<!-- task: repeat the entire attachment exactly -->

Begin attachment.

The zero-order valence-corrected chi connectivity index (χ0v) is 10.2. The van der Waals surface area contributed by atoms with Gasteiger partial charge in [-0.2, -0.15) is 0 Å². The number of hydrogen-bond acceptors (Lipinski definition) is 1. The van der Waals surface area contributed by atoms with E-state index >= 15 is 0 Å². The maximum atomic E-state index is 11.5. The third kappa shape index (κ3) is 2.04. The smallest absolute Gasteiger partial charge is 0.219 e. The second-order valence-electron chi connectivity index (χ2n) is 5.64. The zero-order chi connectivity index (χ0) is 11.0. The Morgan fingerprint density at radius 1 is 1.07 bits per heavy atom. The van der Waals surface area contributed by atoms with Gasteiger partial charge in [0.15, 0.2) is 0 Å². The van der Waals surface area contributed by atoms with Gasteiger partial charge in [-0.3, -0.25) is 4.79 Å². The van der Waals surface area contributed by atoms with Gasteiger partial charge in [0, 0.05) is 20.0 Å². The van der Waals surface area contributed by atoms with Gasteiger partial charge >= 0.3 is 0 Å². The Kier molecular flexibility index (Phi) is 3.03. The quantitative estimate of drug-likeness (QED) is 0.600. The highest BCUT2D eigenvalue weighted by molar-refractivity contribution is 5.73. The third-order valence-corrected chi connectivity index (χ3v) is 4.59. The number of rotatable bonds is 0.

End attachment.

The zero-order valence-corrected chi connectivity index (χ0v) is 10.2. The van der Waals surface area contributed by atoms with Gasteiger partial charge in [-0.2, -0.15) is 0 Å². The number of hydrogen-bond acceptors (Lipinski definition) is 1. The van der Waals surface area contributed by atoms with E-state index >= 15 is 0 Å². The maximum atomic E-state index is 11.5. The third kappa shape index (κ3) is 2.04. The smallest absolute Gasteiger partial charge is 0.219 e. The second-order valence-electron chi connectivity index (χ2n) is 5.64. The zero-order chi connectivity index (χ0) is 11.0. The Morgan fingerprint density at radius 1 is 1.07 bits per heavy atom. The van der Waals surface area contributed by atoms with Gasteiger partial charge in [0.15, 0.2) is 0 Å². The van der Waals surface area contributed by atoms with Gasteiger partial charge in [-0.3, -0.25) is 4.79 Å². The van der Waals surface area contributed by atoms with Gasteiger partial charge in [0, 0.05) is 20.0 Å². The van der Waals surface area contributed by atoms with Gasteiger partial charge >= 0.3 is 0 Å². The Kier molecular flexibility index (Phi) is 3.03. The quantitative estimate of drug-likeness (QED) is 0.600. The highest BCUT2D eigenvalue weighted by molar-refractivity contribution is 5.73. The third-order valence-corrected chi connectivity index (χ3v) is 4.59. The number of rotatable bonds is 0.